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Motorola DROID 2 goes pre-sale Aug 11, in-stores Aug 12

Motorola DROID 2 goes pre-sale Aug 11, in-stores Aug 12
Alright, folks, it's time to pop those bottles. Verizon has officially announced that the Motorola DROID 2 will be available for pre-sale on its site starting tomorrow, and in all Verizon Wireless stores the next day, August 12, as expected. The price? $199.99 (same as Best Buy) with a new two-year contract (Email and Web for Smartphone plan required) and a $100 mail-in rebate.

In case you need a refresher on why this is probably the biggest news of the week, let us say that the DROID 2 is the successor to the DROID, which is kind of the Godfather of Android smartphones in the U.S.

Information coming straight from the horse's mouth is actually confirming what was previously known, including a faster processor, Android 2.2 with Flash Player 10.1 support and 3G Mobile HotSpot capabilities. Great for first-time users, but doesn't seem like a lot of reasons to upgrade for proud DROID owners, who are getting Android 2.2 and Flash anyway. (On second thought, that new 1GHz TI OMAP chipset is really worth a closer look...)

Verizon and Motorola are also promising a more usable QWERTY keyboard this time around, and we surely hope the Motorola DROID 2 will live up to that (at least there's no d-pad on the side, which is a good start).

Now that we've said the important stuff, let us mention that the DROID 2 will also be offered as a limited-edition R2-D2 version, which will be available online in September. The R2-D2 edition will come with a different appearance that should remind of the famous droid (but will it be able to fly?), and will also contain exclusive Star Wars content.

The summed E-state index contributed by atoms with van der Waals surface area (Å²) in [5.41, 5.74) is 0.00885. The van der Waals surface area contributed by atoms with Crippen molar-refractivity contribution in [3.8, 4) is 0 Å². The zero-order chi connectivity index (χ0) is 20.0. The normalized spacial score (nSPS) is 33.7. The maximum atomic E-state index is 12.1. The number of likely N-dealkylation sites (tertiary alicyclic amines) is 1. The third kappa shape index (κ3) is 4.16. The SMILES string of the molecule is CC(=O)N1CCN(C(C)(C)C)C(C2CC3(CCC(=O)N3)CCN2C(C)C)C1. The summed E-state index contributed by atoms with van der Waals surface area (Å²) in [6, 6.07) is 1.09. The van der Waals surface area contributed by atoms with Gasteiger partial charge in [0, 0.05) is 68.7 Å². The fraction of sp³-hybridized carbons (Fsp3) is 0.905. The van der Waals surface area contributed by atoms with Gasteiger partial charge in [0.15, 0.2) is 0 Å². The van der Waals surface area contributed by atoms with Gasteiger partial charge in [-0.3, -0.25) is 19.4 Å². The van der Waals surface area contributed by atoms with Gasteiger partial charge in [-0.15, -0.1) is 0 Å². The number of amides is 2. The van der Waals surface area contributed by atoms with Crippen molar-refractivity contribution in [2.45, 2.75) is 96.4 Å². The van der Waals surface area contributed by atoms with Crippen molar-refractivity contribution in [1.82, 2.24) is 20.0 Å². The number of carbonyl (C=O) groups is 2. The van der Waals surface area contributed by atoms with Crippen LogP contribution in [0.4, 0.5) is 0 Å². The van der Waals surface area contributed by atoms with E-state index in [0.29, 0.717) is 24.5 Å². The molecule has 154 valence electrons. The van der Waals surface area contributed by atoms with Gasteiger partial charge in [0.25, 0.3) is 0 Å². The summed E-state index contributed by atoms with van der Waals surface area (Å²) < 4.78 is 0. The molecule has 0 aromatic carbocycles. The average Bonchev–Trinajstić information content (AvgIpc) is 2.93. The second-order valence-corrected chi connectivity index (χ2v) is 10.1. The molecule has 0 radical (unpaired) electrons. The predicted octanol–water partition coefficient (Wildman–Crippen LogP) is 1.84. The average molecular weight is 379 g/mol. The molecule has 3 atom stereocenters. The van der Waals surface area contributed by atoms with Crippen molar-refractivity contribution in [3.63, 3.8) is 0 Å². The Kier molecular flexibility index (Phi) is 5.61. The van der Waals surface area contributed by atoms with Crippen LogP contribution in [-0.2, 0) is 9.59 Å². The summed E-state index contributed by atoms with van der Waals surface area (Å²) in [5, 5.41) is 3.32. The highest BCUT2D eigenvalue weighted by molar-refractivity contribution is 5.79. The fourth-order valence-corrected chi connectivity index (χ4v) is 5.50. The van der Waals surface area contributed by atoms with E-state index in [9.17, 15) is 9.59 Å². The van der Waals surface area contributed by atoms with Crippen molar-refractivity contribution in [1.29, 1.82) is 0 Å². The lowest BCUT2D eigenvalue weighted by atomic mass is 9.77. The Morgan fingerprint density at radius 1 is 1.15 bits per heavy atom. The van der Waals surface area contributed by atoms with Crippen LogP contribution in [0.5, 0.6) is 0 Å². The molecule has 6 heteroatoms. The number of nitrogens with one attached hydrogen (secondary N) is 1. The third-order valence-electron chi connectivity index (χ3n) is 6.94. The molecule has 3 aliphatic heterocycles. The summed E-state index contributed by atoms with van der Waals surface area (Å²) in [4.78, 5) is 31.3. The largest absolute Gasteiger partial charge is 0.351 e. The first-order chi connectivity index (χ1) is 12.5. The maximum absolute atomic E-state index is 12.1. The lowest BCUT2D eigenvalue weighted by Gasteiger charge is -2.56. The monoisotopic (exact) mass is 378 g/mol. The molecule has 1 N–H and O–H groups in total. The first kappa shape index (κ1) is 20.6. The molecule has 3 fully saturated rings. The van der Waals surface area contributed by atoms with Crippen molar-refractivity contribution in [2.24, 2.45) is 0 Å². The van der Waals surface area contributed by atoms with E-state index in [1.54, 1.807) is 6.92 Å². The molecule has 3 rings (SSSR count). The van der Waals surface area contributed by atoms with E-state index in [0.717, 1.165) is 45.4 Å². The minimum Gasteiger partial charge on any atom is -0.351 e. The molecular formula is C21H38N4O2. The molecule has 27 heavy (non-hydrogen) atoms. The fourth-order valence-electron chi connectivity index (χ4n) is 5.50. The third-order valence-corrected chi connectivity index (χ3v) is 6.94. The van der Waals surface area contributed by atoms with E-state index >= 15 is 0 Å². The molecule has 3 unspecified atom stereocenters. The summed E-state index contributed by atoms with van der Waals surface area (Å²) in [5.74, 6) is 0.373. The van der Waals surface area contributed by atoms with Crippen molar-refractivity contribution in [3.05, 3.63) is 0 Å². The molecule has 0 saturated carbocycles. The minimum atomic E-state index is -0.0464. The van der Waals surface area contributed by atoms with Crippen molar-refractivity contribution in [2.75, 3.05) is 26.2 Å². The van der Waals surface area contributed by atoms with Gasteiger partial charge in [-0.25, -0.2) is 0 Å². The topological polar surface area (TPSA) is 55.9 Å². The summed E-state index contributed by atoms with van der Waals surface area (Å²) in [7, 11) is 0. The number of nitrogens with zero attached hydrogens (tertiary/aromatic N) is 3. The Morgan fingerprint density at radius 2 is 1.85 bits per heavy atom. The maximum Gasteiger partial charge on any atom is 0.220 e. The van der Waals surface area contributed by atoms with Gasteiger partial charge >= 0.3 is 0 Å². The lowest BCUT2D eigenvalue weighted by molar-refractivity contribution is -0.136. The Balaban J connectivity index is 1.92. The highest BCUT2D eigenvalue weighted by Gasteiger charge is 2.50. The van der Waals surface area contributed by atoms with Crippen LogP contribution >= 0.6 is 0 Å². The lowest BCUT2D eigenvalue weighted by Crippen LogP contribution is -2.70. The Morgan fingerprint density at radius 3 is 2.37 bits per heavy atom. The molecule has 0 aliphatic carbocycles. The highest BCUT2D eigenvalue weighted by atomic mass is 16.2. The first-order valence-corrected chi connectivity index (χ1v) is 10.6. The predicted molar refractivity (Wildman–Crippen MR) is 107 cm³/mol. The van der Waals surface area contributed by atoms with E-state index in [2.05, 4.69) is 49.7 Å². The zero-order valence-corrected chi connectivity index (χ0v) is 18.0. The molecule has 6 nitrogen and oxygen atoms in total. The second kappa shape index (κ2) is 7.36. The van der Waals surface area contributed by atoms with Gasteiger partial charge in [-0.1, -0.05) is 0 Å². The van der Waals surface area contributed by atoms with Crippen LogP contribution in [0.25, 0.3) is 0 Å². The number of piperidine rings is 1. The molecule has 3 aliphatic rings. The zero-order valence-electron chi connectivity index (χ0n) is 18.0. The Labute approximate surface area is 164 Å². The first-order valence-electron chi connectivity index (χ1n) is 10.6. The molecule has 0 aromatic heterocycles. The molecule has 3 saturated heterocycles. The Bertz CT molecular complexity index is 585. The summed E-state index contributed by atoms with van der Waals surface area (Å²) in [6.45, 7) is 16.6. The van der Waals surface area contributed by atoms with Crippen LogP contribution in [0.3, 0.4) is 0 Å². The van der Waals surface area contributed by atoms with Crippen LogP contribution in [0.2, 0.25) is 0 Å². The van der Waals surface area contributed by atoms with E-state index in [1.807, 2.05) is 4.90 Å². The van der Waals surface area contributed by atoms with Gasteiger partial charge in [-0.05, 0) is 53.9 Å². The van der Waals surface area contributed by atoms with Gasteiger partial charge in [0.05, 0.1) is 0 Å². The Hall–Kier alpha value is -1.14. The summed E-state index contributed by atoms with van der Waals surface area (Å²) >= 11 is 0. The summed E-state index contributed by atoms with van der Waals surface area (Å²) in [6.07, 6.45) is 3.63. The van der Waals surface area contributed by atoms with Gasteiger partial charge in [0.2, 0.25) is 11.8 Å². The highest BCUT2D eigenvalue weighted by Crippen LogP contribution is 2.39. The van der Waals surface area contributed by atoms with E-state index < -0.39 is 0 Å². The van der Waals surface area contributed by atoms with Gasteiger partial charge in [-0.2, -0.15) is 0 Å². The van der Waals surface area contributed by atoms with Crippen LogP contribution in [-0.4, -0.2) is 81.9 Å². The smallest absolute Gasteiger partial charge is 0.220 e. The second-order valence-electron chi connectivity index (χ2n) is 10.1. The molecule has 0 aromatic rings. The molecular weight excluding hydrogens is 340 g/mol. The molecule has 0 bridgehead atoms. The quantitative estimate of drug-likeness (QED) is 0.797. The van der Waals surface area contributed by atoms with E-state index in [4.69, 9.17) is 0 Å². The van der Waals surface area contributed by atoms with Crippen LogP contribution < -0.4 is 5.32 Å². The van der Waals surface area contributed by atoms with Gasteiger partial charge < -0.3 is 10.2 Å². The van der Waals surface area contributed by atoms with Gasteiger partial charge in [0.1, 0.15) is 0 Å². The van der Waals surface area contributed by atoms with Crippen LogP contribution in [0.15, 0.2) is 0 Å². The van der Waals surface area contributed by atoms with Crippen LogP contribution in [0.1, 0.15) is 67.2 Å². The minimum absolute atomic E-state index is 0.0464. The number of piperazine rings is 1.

So there you have it, folks – the Motorola DROID 2, available everywhere from August 12 for $199.99 with a two-year contract, as well as a limited R2-D2 edition coming later in September. Now excuse us, we were just watching "Return of the Jedi".

Motorola DROID 2 Specifications

source: Verizon

Motorola DROID 2 will be available everywhere starting August 12,for $200 on contract

Motorola DROID 2 will be available everywhere starting August 12,
for $200 on contract


10 Comments
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posted on 20 Oct 2010, 01:47

1. networkdood (Posts: 5481; Member since: 31 Mar 2010)


Love star wars and love ANdroid phones - great combo - and I am sure the phone will be a blast as the first 2.2 official release in the U.S. Verizon customers, rejoice...

posted on 10 Aug 2010, 11:12

2. george jetson (unregistered)


droid2 = motoblur2 stock android ftw!

posted on 10 Aug 2010, 11:23

3. networkdood (Posts: 5481; Member since: 31 Mar 2010)


seriously? WOW, I thought MOTO was saying bye bye to BLUR...glad I never bought the backflip...

posted on 10 Aug 2010, 12:42

4. Misanthropos (Posts: 56; Member since: 03 Aug 2010)


They're ruining the greatest saga of our time by putting that silver "Motorola" on it. How dare they..

posted on 10 Aug 2010, 12:54

5. networkdood (Posts: 5481; Member since: 31 Mar 2010)


it actually looks better than the first droid, which was/is an ugly phone - man, if I had verizon, I would be getting this phone. I am sure XDA will be looking to create a ROM for it, too. Hopefully, the issues with supply that have hurt the other droids do not affect this beast,

posted on 10 Aug 2010, 16:23

6. etownone (Posts: 40; Member since: 25 Jul 2010)